It’s notable that Kirsten Gillibrand – the Democratic senator from New York who led the charge against Franken – has not called for Cuomo’s resignation, although she did call his alleged behavior “completely unacceptable.”

“There’s a certain cautiousness after the Al Franken experience,” says Debbie Walsh, director of the Center for American Women and Politics at Rutgers University.

Walsh notes that Democrats are still facing a test, having criticized Donald Trump over the many allegations of sexual misconduct, including rape, that the former president has faced. “It would look extraordinarily hypocritical not to hold Cuomo to the standard that was put out there for Donald Trump,” she says.

The fact is, however, that the allegations against Trump did not hurt him politically. He was elected in 2016 shortly after the release of a tape in which he’d talked about grabbing women by the genitals, which many Republicans dismissed as “locker room talk.” The allegations were not a focal point of last year’s elections.

“If I were in (Cuomo’s) shoes, I would probably be thinking, look at what this president got away with,” says Debbie Dougherty, who is writing a book about sexual harassment and workplace culture. “People moved on and it’s fine. I can survive.”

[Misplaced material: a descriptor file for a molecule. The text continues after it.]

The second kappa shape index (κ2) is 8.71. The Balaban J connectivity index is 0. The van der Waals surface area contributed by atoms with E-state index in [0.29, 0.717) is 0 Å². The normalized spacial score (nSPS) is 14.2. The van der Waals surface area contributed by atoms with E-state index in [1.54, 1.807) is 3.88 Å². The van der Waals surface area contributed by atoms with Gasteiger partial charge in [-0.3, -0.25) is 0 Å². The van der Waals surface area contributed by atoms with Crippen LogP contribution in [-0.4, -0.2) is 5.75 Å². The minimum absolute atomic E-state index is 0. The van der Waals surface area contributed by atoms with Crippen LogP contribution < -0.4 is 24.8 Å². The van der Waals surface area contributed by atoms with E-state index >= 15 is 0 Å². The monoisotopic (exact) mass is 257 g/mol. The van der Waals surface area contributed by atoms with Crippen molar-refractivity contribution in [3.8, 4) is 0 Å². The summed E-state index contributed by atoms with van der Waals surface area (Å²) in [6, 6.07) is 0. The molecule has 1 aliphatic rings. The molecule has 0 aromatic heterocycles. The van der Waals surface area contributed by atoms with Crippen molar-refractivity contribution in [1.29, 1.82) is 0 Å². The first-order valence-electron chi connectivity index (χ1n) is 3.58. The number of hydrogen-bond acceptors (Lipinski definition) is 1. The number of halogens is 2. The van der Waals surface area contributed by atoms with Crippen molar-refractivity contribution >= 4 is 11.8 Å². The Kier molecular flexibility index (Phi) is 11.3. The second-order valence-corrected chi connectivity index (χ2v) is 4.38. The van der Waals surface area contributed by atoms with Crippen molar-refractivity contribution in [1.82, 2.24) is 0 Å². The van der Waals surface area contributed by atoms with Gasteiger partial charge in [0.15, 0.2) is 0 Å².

Cuomo in the #MeToo Context

The #MeToo movement, seeking to hold men accountable for sexual harassment, took off in 2017. The nominal trigger was the downfall of former film mogul Harvey Weinstein, but clearly many women were frustrated by the fact Trump hadn’t paid a political price for his taped assertion of sexual assault, not to mention his having defeated the first woman nominated by a major party for president.

Over the course of the next couple of years, more than 100 state legislators were accused of harassment or sexual misconduct. Dozens resigned or were removed from office, including Kentucky House GOP Speaker Jeff Hoover. Dozens of other candidacies were aborted.

In 2018, New York Attorney General Eric Schneiderman resigned just hours after The New Yorker published an article detailing allegations of physical abuse from four women. His decision was swift, but not so fast that Cuomo hadn’t already called for him to resign. “My personal opinion is that, given the damning pattern of facts and corroboration laid out in the article, I do not believe it is possible for Eric Schneiderman to continue to serve as attorney general,” Cuomo said

Democrats fumed when an allegation of attempted rape by Brett Kavanaugh as a teen not only failed to derail his appointment to the Supreme Court by Trump, but received a full-throated defense from Republican senators. Currently, the GOP is largely silent regarding complaints about hostile work environments or sexual harassment involving Ronny Jackson and Madison Cawthorn, newly elected members of Congress. 

“The Democratic base is definitely more sensitive to allegations of sexual harassment than the Republican base has been,” says Rottinghaus, a University of Houston political scientist.